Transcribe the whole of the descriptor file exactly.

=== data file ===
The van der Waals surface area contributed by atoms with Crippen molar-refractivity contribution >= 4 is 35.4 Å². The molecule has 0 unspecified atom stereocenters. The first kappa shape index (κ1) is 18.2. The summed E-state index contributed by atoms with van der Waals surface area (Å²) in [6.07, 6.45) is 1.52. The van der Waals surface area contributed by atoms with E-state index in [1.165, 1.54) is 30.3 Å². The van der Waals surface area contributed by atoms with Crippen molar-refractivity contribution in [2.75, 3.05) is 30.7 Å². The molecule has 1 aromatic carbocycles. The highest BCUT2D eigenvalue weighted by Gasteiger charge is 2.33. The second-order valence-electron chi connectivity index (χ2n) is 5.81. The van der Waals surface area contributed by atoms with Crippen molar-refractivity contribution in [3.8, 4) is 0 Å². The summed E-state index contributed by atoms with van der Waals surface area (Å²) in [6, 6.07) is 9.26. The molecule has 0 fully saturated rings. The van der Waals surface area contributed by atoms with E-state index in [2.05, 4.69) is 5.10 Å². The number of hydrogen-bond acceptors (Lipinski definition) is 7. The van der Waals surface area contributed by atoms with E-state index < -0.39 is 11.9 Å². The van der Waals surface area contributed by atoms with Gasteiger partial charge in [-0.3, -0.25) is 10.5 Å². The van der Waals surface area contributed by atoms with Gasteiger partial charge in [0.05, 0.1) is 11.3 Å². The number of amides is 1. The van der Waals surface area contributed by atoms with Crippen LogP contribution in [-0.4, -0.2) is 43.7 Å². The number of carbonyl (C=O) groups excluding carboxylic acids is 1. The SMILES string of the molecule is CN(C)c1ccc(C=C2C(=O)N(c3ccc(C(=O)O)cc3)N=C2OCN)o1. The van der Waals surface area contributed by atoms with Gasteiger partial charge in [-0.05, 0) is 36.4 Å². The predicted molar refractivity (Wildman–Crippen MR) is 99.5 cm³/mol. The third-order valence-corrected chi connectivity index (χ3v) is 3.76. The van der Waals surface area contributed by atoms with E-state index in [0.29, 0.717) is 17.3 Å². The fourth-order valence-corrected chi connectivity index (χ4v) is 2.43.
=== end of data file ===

The van der Waals surface area contributed by atoms with Crippen molar-refractivity contribution >= 4 is 35.4 Å². The molecule has 0 unspecified atom stereocenters. The first kappa shape index (κ1) is 18.2. The summed E-state index contributed by atoms with van der Waals surface area (Å²) in [6.07, 6.45) is 1.52. The van der Waals surface area contributed by atoms with E-state index in [1.165, 1.54) is 30.3 Å². The van der Waals surface area contributed by atoms with Crippen molar-refractivity contribution in [2.75, 3.05) is 30.7 Å². The molecule has 1 aromatic carbocycles. The highest BCUT2D eigenvalue weighted by Gasteiger charge is 2.33. The second-order valence-electron chi connectivity index (χ2n) is 5.81. The van der Waals surface area contributed by atoms with Crippen molar-refractivity contribution in [3.8, 4) is 0 Å². The summed E-state index contributed by atoms with van der Waals surface area (Å²) in [6, 6.07) is 9.26. The molecule has 0 fully saturated rings. The van der Waals surface area contributed by atoms with E-state index in [2.05, 4.69) is 5.10 Å². The number of hydrogen-bond acceptors (Lipinski definition) is 7. The van der Waals surface area contributed by atoms with E-state index < -0.39 is 11.9 Å². The van der Waals surface area contributed by atoms with Gasteiger partial charge in [-0.3, -0.25) is 10.5 Å². The van der Waals surface area contributed by atoms with Gasteiger partial charge in [0.05, 0.1) is 11.3 Å². The number of amides is 1. The van der Waals surface area contributed by atoms with Crippen LogP contribution in [-0.4, -0.2) is 43.7 Å². The number of carbonyl (C=O) groups excluding carboxylic acids is 1. The SMILES string of the molecule is CN(C)c1ccc(C=C2C(=O)N(c3ccc(C(=O)O)cc3)N=C2OCN)o1. The van der Waals surface area contributed by atoms with Gasteiger partial charge in [-0.05, 0) is 36.4 Å². The predicted molar refractivity (Wildman–Crippen MR) is 99.5 cm³/mol. The third-order valence-corrected chi connectivity index (χ3v) is 3.76. The van der Waals surface area contributed by atoms with E-state index in [0.29, 0.717) is 17.3 Å². The fourth-order valence-corrected chi connectivity index (χ4v) is 2.43.